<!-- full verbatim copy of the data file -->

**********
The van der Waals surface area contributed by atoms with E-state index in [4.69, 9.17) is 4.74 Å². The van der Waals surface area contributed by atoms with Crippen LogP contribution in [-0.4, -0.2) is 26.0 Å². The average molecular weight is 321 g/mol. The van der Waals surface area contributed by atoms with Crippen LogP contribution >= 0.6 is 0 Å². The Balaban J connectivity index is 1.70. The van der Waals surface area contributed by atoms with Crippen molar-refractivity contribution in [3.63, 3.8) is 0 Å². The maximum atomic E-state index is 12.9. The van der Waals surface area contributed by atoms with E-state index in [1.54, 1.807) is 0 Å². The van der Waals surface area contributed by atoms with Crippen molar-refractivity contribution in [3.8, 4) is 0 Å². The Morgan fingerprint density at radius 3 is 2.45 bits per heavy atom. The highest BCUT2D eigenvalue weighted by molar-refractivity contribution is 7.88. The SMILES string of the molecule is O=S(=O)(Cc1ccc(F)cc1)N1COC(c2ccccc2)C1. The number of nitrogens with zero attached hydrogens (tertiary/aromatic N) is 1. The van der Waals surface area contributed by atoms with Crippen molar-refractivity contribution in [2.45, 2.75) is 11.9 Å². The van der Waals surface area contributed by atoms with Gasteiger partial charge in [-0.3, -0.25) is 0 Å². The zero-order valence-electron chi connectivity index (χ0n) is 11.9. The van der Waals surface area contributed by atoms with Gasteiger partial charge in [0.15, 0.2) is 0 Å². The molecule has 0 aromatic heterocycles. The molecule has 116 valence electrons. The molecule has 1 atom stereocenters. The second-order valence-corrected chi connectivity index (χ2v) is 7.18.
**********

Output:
The van der Waals surface area contributed by atoms with E-state index in [4.69, 9.17) is 4.74 Å². The van der Waals surface area contributed by atoms with Crippen LogP contribution in [-0.4, -0.2) is 26.0 Å². The average molecular weight is 321 g/mol. The van der Waals surface area contributed by atoms with Crippen LogP contribution >= 0.6 is 0 Å². The Balaban J connectivity index is 1.70. The van der Waals surface area contributed by atoms with Crippen molar-refractivity contribution in [3.63, 3.8) is 0 Å². The maximum atomic E-state index is 12.9. The van der Waals surface area contributed by atoms with E-state index in [1.54, 1.807) is 0 Å². The van der Waals surface area contributed by atoms with Crippen molar-refractivity contribution in [3.8, 4) is 0 Å². The Morgan fingerprint density at radius 3 is 2.45 bits per heavy atom. The highest BCUT2D eigenvalue weighted by molar-refractivity contribution is 7.88. The SMILES string of the molecule is O=S(=O)(Cc1ccc(F)cc1)N1COC(c2ccccc2)C1. The number of nitrogens with zero attached hydrogens (tertiary/aromatic N) is 1. The van der Waals surface area contributed by atoms with Crippen molar-refractivity contribution in [2.45, 2.75) is 11.9 Å². The van der Waals surface area contributed by atoms with Gasteiger partial charge in [-0.3, -0.25) is 0 Å². The zero-order valence-electron chi connectivity index (χ0n) is 11.9. The van der Waals surface area contributed by atoms with Gasteiger partial charge in [0.15, 0.2) is 0 Å². The molecule has 0 aromatic heterocycles. The molecule has 116 valence electrons. The molecule has 1 atom stereocenters. The second-order valence-corrected chi connectivity index (χ2v) is 7.18.